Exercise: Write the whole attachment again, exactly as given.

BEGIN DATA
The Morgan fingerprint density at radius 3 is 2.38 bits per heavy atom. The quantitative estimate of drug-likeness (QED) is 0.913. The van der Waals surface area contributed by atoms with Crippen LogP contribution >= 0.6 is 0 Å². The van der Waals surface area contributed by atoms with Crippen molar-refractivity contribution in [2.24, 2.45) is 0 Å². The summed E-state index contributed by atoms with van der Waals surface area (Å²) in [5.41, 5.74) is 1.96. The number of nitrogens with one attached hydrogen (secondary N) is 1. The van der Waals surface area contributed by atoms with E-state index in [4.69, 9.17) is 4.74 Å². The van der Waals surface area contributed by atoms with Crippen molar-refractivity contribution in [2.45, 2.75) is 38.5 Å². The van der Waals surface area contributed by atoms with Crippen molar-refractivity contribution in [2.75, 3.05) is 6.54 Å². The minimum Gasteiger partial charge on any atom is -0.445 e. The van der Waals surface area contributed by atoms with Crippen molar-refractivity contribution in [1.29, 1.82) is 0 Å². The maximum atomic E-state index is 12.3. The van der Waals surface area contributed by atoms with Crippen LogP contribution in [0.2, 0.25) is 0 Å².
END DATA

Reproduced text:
The Morgan fingerprint density at radius 3 is 2.38 bits per heavy atom. The quantitative estimate of drug-likeness (QED) is 0.913. The van der Waals surface area contributed by atoms with Crippen LogP contribution >= 0.6 is 0 Å². The van der Waals surface area contributed by atoms with Crippen molar-refractivity contribution in [2.24, 2.45) is 0 Å². The summed E-state index contributed by atoms with van der Waals surface area (Å²) in [5.41, 5.74) is 1.96. The number of nitrogens with one attached hydrogen (secondary N) is 1. The van der Waals surface area contributed by atoms with E-state index in [4.69, 9.17) is 4.74 Å². The van der Waals surface area contributed by atoms with Crippen molar-refractivity contribution in [2.45, 2.75) is 38.5 Å². The van der Waals surface area contributed by atoms with Crippen molar-refractivity contribution in [2.75, 3.05) is 6.54 Å². The minimum Gasteiger partial charge on any atom is -0.445 e. The van der Waals surface area contributed by atoms with Crippen molar-refractivity contribution in [1.29, 1.82) is 0 Å². The maximum atomic E-state index is 12.3. The van der Waals surface area contributed by atoms with Crippen LogP contribution in [0.2, 0.25) is 0 Å².